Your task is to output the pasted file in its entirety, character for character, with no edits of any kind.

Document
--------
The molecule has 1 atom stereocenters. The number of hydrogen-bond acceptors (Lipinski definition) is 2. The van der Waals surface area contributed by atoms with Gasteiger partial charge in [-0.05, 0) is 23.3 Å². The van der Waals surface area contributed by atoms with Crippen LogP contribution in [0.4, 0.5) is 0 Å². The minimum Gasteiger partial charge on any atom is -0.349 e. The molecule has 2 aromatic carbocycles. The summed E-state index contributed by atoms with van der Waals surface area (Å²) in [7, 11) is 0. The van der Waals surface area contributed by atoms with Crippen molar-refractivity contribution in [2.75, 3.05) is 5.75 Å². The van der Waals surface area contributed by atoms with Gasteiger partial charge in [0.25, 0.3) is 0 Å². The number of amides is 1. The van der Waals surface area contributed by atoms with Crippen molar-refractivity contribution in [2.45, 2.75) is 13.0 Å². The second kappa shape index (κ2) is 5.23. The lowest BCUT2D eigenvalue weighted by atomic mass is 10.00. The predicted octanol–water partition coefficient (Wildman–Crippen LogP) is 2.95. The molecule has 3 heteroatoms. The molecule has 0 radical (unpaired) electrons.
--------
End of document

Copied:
The molecule has 1 atom stereocenters. The number of hydrogen-bond acceptors (Lipinski definition) is 2. The van der Waals surface area contributed by atoms with Gasteiger partial charge in [-0.05, 0) is 23.3 Å². The van der Waals surface area contributed by atoms with Crippen LogP contribution in [0.4, 0.5) is 0 Å². The minimum Gasteiger partial charge on any atom is -0.349 e. The molecule has 2 aromatic carbocycles. The summed E-state index contributed by atoms with van der Waals surface area (Å²) in [7, 11) is 0. The van der Waals surface area contributed by atoms with Crippen molar-refractivity contribution in [2.75, 3.05) is 5.75 Å². The van der Waals surface area contributed by atoms with Gasteiger partial charge in [0.25, 0.3) is 0 Å². The number of amides is 1. The van der Waals surface area contributed by atoms with Crippen molar-refractivity contribution in [2.45, 2.75) is 13.0 Å². The second kappa shape index (κ2) is 5.23. The lowest BCUT2D eigenvalue weighted by atomic mass is 10.00. The predicted octanol–water partition coefficient (Wildman–Crippen LogP) is 2.95. The molecule has 3 heteroatoms. The molecule has 0 radical (unpaired) electrons.